A properly functioning deaerator is critical to the protection of steam boiler systems. Venting is important for the proper operation of a deaerator. Routine monitoring of venting can provide clues for identifying and solving potential problems. When deaerators have issues, they send out distress signals for all to see, but so often they are overlooked. The vent is rarely where it can be conveniently observed and in many cases it isn’t even visible. The vent’s physical layout can tell you a lot, but the venting can tell a story like no other.
Follow the Vent Lines
The first encounter with an unfamiliar deaerator should always start by physically following the vent lines from the deaerator to the exhaust. Before you even get to the end of the vent line, you will learn what you are likely to see. Long horizontal runs with twists and turns should immediately alert you that there will likely be venting issues. The vent line below is crying for help!
As the steam travels through the vent, it cools which can cause it to condense. As it condenses, the horizontal lines begin to fill with condensate and can eventually completely block the flow of exhaust gases. Just looking at the vent design can reveal a lot of information.
In a properly operating deaerator, steam along with dissolved gases are discharged to the atmosphere at the exhaust of the vent line. A quick glance to verify a steady flow of steam may not provide the information you need. Rather, you may need to watch the vent over time recording variations in the steam plume for evidence of problems. Initially, it may appear to have adequate venting and that’s when the water treatment amateurs stop observing. But as time goes by, the amount of steam venting may tell you a different story. And if you’re patient, Voila! The infamous “burp” occurs where the condensate being trapped in the vent line bursts to freedom before the process repeats itself. If you are good, you can capture the moment for your photo archives! A simple inspection of the vent will guide you in the right direction.
Pulling a Vacuum
The venting sequence above may also be a sign of something completely different. Maybe the deaerator is pulling a vacuum, and instead of venting out the gases, it is actually sucking gases back in.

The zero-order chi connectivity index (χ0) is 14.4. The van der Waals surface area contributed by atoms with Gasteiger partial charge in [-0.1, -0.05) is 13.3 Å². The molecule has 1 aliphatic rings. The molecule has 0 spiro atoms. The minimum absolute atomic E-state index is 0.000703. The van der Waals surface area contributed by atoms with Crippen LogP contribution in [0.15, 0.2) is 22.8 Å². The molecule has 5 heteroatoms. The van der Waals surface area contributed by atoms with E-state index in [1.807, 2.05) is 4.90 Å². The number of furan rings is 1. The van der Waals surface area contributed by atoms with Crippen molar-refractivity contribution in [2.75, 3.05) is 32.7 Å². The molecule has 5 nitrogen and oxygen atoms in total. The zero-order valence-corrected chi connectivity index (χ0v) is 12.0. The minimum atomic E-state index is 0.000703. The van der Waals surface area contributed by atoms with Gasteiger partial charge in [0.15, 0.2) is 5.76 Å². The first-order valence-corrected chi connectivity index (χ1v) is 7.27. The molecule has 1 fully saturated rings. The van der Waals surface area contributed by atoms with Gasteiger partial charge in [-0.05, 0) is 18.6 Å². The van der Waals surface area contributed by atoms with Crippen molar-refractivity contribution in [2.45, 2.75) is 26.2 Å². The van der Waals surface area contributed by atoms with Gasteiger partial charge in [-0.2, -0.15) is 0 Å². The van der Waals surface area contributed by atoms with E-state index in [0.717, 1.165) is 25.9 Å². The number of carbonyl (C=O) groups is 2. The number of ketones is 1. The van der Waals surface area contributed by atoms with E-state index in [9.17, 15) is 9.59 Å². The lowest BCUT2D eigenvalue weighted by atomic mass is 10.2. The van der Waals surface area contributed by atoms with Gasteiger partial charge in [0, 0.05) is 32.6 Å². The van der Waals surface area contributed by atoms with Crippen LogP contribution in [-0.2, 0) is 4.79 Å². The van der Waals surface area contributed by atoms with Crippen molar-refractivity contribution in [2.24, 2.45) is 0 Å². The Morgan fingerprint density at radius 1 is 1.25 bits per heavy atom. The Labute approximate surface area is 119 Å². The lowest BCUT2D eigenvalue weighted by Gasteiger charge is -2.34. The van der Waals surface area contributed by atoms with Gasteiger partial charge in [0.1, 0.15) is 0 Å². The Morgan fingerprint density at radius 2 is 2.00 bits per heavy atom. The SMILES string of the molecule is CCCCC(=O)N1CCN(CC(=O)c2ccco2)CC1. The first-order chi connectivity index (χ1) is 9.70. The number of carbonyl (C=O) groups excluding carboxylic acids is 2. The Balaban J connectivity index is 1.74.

Business Card Sucked to Vent
(Vent orientation is also incorrect)
How can a pressurized vessel pull a vacuum through the vent? As water is converted to steam, it expands and the volume of space the steam occupies is substantially greater than the volume the water will occupy at a given pressure. At 0 psig, one cubic foot of water becomes 1,646 cubic feet of steam! Anything that causes the steam to condense to water quickly can create an immediate vacuum. Air can be pulled in through the vent to replace the space that had previously been filled with steam.
Troubleshooting Deaerator Venting Problems
If you see periodic “burping,” this may mean that steam is condensing in the vent line and dissolved gases are not being efficiently removed. This can result in high oxygen scavenger or amine usage and potentially cause severe corrosion problems. The best way to address this problem is to reconfigure the vent line so that it is as short and straight as possible.
Where a vacuum is found along with periodic burping, there is likely a problem supplying enough steam to properly heat the incoming cold makeup water. The causes may include:
We are often expected to diagnose complex problems often with little to no data. The key to success is to find the clues to solving the mystery and piecing them together. Recognizing there is a venting problem is the first step, but if left unresolved, severe damage and unexpected failures can occur. Sometimes the answers are out in the open, and we just need to open our eyes to see them.
When you experience tough deaerator problems, sometimes you just have to vent. Contact Chem-Aqua today to learn more.